After rumours of the 737 Max 10X's pending go-ahead have swirled for weeks, Boeing has scheduled a press conference at 10 am on 19 June in the auditorium of the Air and Space museum at Le Bourget, a more spacious venue than Boeing's media chalet. The company has committed to more than 300 Boeing aircraft since establishment, it took delivery of its 200th Boeing airplane in March 2017 and has an additional 74 737 MAXs on order, according to Boeing.
The cumulative changes, which Boeing reckons it has achieved on a shoestring budget, are resonating well with customers, Kevin McAllister, who heads Boeing's commercial-airplanes arm, said Sunday.
As part of the new move - announced at the Paris Air Show - Boeing said it will unveil later this week orders and commitments for more than 240 737 Max 10 jets from more than 10 customers. It's likely that some of those orders for the Max 10 are conversions of existing orders for smaller variants of the 737 Max.
"We think the timing's just right" for the Max 10, Chief Executive Officer Dennis Muilenburg said in an interview with Bloomberg Television at the show.
This is published unedited from the IANS feed. The 737 Max 10 is five-and-a-half feet longer than the Max 9, raising its capacity from about 178 to between 190 and 230 passengers. Airlines prize the models with added seats because it allows them to spread costs over more passengers, typically boosting returns when planes are full.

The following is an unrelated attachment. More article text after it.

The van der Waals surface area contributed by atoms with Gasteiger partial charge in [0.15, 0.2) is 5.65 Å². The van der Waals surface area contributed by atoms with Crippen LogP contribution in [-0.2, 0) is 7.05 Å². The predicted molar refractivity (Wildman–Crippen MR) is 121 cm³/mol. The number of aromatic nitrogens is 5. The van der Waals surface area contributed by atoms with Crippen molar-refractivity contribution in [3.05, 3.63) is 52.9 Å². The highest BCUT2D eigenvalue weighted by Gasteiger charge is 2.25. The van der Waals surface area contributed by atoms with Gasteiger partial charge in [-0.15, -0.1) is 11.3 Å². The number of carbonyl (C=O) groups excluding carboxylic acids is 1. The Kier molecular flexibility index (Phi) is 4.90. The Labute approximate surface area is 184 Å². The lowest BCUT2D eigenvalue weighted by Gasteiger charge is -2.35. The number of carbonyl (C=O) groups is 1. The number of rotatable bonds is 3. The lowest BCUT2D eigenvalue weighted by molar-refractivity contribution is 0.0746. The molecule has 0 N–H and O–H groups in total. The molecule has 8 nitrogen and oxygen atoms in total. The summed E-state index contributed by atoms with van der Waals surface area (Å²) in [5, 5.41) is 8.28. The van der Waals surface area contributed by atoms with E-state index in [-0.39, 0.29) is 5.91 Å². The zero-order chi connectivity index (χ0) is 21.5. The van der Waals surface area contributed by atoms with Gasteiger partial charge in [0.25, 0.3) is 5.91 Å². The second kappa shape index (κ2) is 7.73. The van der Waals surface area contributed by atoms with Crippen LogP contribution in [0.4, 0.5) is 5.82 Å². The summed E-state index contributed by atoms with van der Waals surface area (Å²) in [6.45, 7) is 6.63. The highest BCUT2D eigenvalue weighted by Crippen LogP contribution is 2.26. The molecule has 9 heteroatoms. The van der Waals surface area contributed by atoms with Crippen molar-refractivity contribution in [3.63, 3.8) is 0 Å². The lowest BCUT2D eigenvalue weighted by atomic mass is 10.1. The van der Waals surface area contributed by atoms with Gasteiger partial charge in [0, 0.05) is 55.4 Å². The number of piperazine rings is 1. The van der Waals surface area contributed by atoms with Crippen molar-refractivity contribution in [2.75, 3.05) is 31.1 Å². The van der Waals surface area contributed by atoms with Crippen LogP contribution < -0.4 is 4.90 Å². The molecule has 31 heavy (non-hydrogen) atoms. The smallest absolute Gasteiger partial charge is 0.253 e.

Stocks buoyed by tech rebound; Dudley remarks lift Treasury yields
USA crude slipped 0.45 percent to $44.55 a barrel, while global benchmark Brent dropped 0.4 percent to $47.17. The two-year yield was near 1.36% against a 1.307% low, 1.3642% high and 1.32% close.
Still, with a preponderance of narrowbody orders, engine manufacturers such as CFM enjoyed a bounty as well, including a $1.7 billion deal with China's Spring Airlines covering 60 LEAP-1A engines to power A320/A321neos and a $1.1 billion contract covering 80 more for ICBC Leasing's Airbus A320neos.
Boeing wants to punch back at Airbus, which is outselling the USA plane maker roughly five to one in sales for the biggest single-aisle jets. "It all looks very good, whichever way you cut it".
Airlines are increasingly selecting bigger single-aisle jets.
In an article 'The Sales Success Of The Boeing 737 MAX 10', I already mentioned that while the Boeing 737 concept is decades old by now, Boeing is still tweaking the aircraft to meet the demands of customers.
"With the introduction of our 737 MAXs next year, we will be able to further expand our network, while keeping our costs low for our customers", SpiceJet chairman and managing director Ajay Singh said. Now the US plane maker is striking back.